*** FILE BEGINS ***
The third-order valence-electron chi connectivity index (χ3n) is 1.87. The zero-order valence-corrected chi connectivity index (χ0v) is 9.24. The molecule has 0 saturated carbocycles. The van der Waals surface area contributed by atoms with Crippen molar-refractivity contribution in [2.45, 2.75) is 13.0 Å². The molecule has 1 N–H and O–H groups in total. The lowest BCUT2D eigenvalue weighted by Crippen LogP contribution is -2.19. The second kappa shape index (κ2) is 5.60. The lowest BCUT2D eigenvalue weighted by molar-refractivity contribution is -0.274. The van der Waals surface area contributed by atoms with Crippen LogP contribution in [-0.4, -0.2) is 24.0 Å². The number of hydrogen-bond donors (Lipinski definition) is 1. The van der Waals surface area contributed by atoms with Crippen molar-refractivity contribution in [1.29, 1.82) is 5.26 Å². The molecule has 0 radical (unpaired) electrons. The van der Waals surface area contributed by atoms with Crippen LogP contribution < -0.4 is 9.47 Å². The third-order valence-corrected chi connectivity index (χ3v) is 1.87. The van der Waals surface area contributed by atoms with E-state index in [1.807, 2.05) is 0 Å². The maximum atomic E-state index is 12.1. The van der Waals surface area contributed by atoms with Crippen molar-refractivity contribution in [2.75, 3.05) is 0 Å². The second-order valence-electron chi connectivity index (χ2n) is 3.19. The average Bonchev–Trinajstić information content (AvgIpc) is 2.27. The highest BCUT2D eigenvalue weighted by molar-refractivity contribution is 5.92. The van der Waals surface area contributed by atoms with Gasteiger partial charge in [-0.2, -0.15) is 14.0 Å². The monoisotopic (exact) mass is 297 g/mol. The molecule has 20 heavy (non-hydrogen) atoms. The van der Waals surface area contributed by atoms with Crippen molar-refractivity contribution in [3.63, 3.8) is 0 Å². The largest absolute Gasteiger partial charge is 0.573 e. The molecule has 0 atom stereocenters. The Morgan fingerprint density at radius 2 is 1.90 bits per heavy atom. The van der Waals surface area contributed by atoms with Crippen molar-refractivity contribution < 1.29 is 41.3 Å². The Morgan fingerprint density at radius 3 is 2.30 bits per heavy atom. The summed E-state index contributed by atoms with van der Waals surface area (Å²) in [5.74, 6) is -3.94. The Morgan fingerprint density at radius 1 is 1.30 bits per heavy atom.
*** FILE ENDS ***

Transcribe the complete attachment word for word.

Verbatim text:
The third-order valence-electron chi connectivity index (χ3n) is 1.87. The zero-order valence-corrected chi connectivity index (χ0v) is 9.24. The molecule has 0 saturated carbocycles. The van der Waals surface area contributed by atoms with Crippen molar-refractivity contribution in [2.45, 2.75) is 13.0 Å². The molecule has 1 N–H and O–H groups in total. The lowest BCUT2D eigenvalue weighted by Crippen LogP contribution is -2.19. The second kappa shape index (κ2) is 5.60. The lowest BCUT2D eigenvalue weighted by molar-refractivity contribution is -0.274. The van der Waals surface area contributed by atoms with Crippen LogP contribution in [-0.4, -0.2) is 24.0 Å². The number of hydrogen-bond donors (Lipinski definition) is 1. The van der Waals surface area contributed by atoms with Crippen molar-refractivity contribution in [1.29, 1.82) is 5.26 Å². The molecule has 0 radical (unpaired) electrons. The van der Waals surface area contributed by atoms with Crippen LogP contribution < -0.4 is 9.47 Å². The third-order valence-corrected chi connectivity index (χ3v) is 1.87. The van der Waals surface area contributed by atoms with E-state index in [1.807, 2.05) is 0 Å². The maximum atomic E-state index is 12.1. The van der Waals surface area contributed by atoms with Crippen molar-refractivity contribution in [2.75, 3.05) is 0 Å². The second-order valence-electron chi connectivity index (χ2n) is 3.19. The average Bonchev–Trinajstić information content (AvgIpc) is 2.27. The highest BCUT2D eigenvalue weighted by molar-refractivity contribution is 5.92. The van der Waals surface area contributed by atoms with Gasteiger partial charge in [-0.2, -0.15) is 14.0 Å². The monoisotopic (exact) mass is 297 g/mol. The molecule has 20 heavy (non-hydrogen) atoms. The van der Waals surface area contributed by atoms with Crippen molar-refractivity contribution in [3.63, 3.8) is 0 Å². The largest absolute Gasteiger partial charge is 0.573 e. The molecule has 0 atom stereocenters. The Morgan fingerprint density at radius 2 is 1.90 bits per heavy atom. The van der Waals surface area contributed by atoms with Crippen molar-refractivity contribution < 1.29 is 41.3 Å². The Morgan fingerprint density at radius 3 is 2.30 bits per heavy atom. The summed E-state index contributed by atoms with van der Waals surface area (Å²) in [5.74, 6) is -3.94. The Morgan fingerprint density at radius 1 is 1.30 bits per heavy atom.